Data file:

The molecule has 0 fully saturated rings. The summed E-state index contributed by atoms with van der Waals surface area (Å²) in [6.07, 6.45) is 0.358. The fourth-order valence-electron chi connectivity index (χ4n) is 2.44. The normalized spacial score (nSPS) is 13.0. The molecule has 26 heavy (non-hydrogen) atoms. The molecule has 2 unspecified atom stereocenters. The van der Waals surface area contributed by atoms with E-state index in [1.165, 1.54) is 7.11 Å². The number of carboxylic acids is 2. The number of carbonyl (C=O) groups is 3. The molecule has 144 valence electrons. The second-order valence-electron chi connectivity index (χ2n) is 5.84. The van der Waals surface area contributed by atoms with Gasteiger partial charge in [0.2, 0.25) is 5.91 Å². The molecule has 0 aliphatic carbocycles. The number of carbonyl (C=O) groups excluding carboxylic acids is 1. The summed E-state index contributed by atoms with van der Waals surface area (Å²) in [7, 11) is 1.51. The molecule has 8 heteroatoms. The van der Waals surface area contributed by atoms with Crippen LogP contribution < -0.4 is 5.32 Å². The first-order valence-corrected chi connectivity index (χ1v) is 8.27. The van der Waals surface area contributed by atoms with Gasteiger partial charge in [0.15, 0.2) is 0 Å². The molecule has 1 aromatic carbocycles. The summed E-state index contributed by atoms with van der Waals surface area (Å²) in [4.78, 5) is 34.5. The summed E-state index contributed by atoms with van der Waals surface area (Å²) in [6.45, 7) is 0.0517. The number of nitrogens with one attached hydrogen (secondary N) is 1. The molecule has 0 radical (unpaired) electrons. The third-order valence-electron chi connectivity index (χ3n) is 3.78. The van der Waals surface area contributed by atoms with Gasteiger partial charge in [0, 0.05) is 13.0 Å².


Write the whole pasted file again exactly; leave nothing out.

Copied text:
The molecule has 0 fully saturated rings. The summed E-state index contributed by atoms with van der Waals surface area (Å²) in [6.07, 6.45) is 0.358. The fourth-order valence-electron chi connectivity index (χ4n) is 2.44. The normalized spacial score (nSPS) is 13.0. The molecule has 26 heavy (non-hydrogen) atoms. The molecule has 2 unspecified atom stereocenters. The van der Waals surface area contributed by atoms with E-state index in [1.165, 1.54) is 7.11 Å². The number of carboxylic acids is 2. The number of carbonyl (C=O) groups is 3. The molecule has 144 valence electrons. The second-order valence-electron chi connectivity index (χ2n) is 5.84. The van der Waals surface area contributed by atoms with Gasteiger partial charge in [0.2, 0.25) is 5.91 Å². The molecule has 0 aliphatic carbocycles. The number of carbonyl (C=O) groups excluding carboxylic acids is 1. The summed E-state index contributed by atoms with van der Waals surface area (Å²) in [7, 11) is 1.51. The molecule has 8 heteroatoms. The van der Waals surface area contributed by atoms with Crippen LogP contribution < -0.4 is 5.32 Å². The first-order valence-corrected chi connectivity index (χ1v) is 8.27. The van der Waals surface area contributed by atoms with Gasteiger partial charge in [0.15, 0.2) is 0 Å². The molecule has 1 aromatic carbocycles. The summed E-state index contributed by atoms with van der Waals surface area (Å²) in [4.78, 5) is 34.5. The summed E-state index contributed by atoms with van der Waals surface area (Å²) in [6.45, 7) is 0.0517. The number of nitrogens with one attached hydrogen (secondary N) is 1. The molecule has 0 radical (unpaired) electrons. The third-order valence-electron chi connectivity index (χ3n) is 3.78. The van der Waals surface area contributed by atoms with Gasteiger partial charge in [0, 0.05) is 13.0 Å².